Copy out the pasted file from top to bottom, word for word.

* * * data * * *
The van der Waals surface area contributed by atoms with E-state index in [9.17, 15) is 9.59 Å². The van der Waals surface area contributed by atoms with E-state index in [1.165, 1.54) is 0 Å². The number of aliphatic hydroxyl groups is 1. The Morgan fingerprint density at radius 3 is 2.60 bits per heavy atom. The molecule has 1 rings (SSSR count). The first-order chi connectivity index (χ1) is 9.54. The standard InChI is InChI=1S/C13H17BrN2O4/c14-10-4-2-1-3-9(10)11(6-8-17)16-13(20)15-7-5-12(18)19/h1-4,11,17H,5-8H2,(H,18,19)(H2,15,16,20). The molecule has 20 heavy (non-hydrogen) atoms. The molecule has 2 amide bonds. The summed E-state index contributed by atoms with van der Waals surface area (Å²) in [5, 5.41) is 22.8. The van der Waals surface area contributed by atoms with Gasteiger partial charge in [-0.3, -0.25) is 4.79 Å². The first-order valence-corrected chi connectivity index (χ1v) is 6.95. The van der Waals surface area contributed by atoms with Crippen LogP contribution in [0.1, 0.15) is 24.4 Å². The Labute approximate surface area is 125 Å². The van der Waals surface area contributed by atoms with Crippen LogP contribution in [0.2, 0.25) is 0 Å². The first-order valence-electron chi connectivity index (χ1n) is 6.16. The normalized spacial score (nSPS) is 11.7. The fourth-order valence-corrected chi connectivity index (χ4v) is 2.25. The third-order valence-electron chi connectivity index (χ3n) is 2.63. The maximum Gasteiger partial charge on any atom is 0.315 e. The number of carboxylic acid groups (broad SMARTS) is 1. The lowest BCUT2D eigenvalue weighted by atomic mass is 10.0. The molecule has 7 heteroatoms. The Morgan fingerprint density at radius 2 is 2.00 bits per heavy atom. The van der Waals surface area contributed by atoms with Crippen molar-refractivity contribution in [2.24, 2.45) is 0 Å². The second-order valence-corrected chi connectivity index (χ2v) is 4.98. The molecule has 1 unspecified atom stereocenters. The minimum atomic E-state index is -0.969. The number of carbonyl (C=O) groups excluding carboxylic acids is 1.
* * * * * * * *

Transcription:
The van der Waals surface area contributed by atoms with E-state index in [9.17, 15) is 9.59 Å². The van der Waals surface area contributed by atoms with E-state index in [1.165, 1.54) is 0 Å². The number of aliphatic hydroxyl groups is 1. The Morgan fingerprint density at radius 3 is 2.60 bits per heavy atom. The molecule has 1 rings (SSSR count). The first-order chi connectivity index (χ1) is 9.54. The standard InChI is InChI=1S/C13H17BrN2O4/c14-10-4-2-1-3-9(10)11(6-8-17)16-13(20)15-7-5-12(18)19/h1-4,11,17H,5-8H2,(H,18,19)(H2,15,16,20). The molecule has 20 heavy (non-hydrogen) atoms. The molecule has 2 amide bonds. The summed E-state index contributed by atoms with van der Waals surface area (Å²) in [5, 5.41) is 22.8. The van der Waals surface area contributed by atoms with Gasteiger partial charge in [-0.3, -0.25) is 4.79 Å². The first-order valence-corrected chi connectivity index (χ1v) is 6.95. The van der Waals surface area contributed by atoms with Crippen LogP contribution in [0.1, 0.15) is 24.4 Å². The Labute approximate surface area is 125 Å². The van der Waals surface area contributed by atoms with Crippen LogP contribution in [0.2, 0.25) is 0 Å². The first-order valence-electron chi connectivity index (χ1n) is 6.16. The normalized spacial score (nSPS) is 11.7. The fourth-order valence-corrected chi connectivity index (χ4v) is 2.25. The third-order valence-electron chi connectivity index (χ3n) is 2.63. The maximum Gasteiger partial charge on any atom is 0.315 e. The number of carboxylic acid groups (broad SMARTS) is 1. The lowest BCUT2D eigenvalue weighted by atomic mass is 10.0. The molecule has 7 heteroatoms. The Morgan fingerprint density at radius 2 is 2.00 bits per heavy atom. The van der Waals surface area contributed by atoms with Crippen molar-refractivity contribution in [2.24, 2.45) is 0 Å². The second-order valence-corrected chi connectivity index (χ2v) is 4.98. The molecule has 1 unspecified atom stereocenters. The minimum atomic E-state index is -0.969. The number of carbonyl (C=O) groups excluding carboxylic acids is 1.